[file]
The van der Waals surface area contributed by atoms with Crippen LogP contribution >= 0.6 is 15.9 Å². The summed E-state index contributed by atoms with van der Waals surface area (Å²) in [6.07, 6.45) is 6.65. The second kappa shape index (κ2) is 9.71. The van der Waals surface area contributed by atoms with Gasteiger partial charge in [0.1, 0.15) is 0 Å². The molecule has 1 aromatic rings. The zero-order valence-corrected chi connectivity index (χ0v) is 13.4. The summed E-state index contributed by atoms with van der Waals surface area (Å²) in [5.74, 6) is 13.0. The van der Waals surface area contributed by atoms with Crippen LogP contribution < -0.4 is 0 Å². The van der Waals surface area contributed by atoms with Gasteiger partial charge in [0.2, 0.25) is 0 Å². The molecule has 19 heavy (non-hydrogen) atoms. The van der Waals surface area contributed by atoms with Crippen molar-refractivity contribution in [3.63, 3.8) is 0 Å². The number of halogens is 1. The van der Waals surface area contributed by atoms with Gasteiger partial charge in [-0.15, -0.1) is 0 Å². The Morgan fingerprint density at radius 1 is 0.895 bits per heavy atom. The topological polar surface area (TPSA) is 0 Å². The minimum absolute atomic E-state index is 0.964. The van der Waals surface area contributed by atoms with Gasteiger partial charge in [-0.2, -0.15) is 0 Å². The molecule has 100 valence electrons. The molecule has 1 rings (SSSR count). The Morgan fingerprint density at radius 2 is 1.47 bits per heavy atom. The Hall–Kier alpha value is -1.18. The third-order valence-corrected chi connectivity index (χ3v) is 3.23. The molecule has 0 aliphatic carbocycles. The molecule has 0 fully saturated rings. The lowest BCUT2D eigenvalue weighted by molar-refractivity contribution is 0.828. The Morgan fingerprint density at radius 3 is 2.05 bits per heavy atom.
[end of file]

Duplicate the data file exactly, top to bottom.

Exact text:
The van der Waals surface area contributed by atoms with Crippen LogP contribution >= 0.6 is 15.9 Å². The summed E-state index contributed by atoms with van der Waals surface area (Å²) in [6.07, 6.45) is 6.65. The second kappa shape index (κ2) is 9.71. The van der Waals surface area contributed by atoms with Gasteiger partial charge in [0.1, 0.15) is 0 Å². The molecule has 1 aromatic rings. The zero-order valence-corrected chi connectivity index (χ0v) is 13.4. The summed E-state index contributed by atoms with van der Waals surface area (Å²) in [5.74, 6) is 13.0. The van der Waals surface area contributed by atoms with Crippen LogP contribution < -0.4 is 0 Å². The van der Waals surface area contributed by atoms with Gasteiger partial charge in [0.2, 0.25) is 0 Å². The molecule has 19 heavy (non-hydrogen) atoms. The van der Waals surface area contributed by atoms with Crippen molar-refractivity contribution in [3.63, 3.8) is 0 Å². The number of halogens is 1. The van der Waals surface area contributed by atoms with Gasteiger partial charge in [-0.15, -0.1) is 0 Å². The Morgan fingerprint density at radius 1 is 0.895 bits per heavy atom. The topological polar surface area (TPSA) is 0 Å². The minimum absolute atomic E-state index is 0.964. The van der Waals surface area contributed by atoms with Gasteiger partial charge in [-0.2, -0.15) is 0 Å². The molecule has 100 valence electrons. The molecule has 1 rings (SSSR count). The Morgan fingerprint density at radius 2 is 1.47 bits per heavy atom. The Hall–Kier alpha value is -1.18. The third-order valence-corrected chi connectivity index (χ3v) is 3.23. The molecule has 0 aliphatic carbocycles. The molecule has 0 fully saturated rings. The lowest BCUT2D eigenvalue weighted by molar-refractivity contribution is 0.828. The Morgan fingerprint density at radius 3 is 2.05 bits per heavy atom.